Gassho-zukuri.  We’re not done talking about it yet because there are still some that can be found in typical farming villages, some ordinary folks still call it home, this 250-year old special farmhouses.


These villages still exist, and one is just 50 minutes away by bus from Takayama.


The UNESCO declared World Cultural Heritage Site, Shirakawa-go and its neighboring region Gokayama has been slowly attracting visitor since it was inscribed in 1995.

Ogimachi is Shirakawa-go’s largest community.  A charming village, albeit a slightly “touristy” oriented one, lining the Shogowa River valley.


Its beauty lies not only in the scenery, resplendent in shades of autumn at the time of visit, but as well as in its community.  Ogimachi has 2 medical clinics, a primary school and a junior high school.


Many still live in a Gassho-zukuri, but many of the well-preserved farmhouses have become museums, restaurants and there are 20 or so of it that has been made into Minshuku (bed and breakfast) guesthouses.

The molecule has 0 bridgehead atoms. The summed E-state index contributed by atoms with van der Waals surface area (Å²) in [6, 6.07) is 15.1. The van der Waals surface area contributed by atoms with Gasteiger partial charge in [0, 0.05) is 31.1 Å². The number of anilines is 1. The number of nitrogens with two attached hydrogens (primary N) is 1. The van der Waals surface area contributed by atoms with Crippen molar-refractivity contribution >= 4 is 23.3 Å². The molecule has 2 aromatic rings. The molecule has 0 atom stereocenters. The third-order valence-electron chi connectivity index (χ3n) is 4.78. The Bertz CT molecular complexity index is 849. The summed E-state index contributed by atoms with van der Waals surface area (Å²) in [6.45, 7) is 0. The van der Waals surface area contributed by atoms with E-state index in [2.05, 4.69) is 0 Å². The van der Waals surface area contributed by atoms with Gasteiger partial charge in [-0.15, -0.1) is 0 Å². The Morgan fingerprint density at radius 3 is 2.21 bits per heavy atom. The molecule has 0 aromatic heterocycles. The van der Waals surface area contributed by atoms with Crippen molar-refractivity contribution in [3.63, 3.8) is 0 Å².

Time permitting; spending a night there would have been glorious.  Instead, we contented ourselves to a nice hot soba meal before heading back to Takayama.


Across the bridge, near the bus stop is a well-constructed outdoor heritage museum.


The Gassho-zukuri Minkaen features 25 preserved farmhouses.


Like Hida-No-Sato, it was relocated and rebuilt to emulate a traditional village in the countryside, scenery and landscape of which is simply superb with the mountains lending the perfect backdrop.



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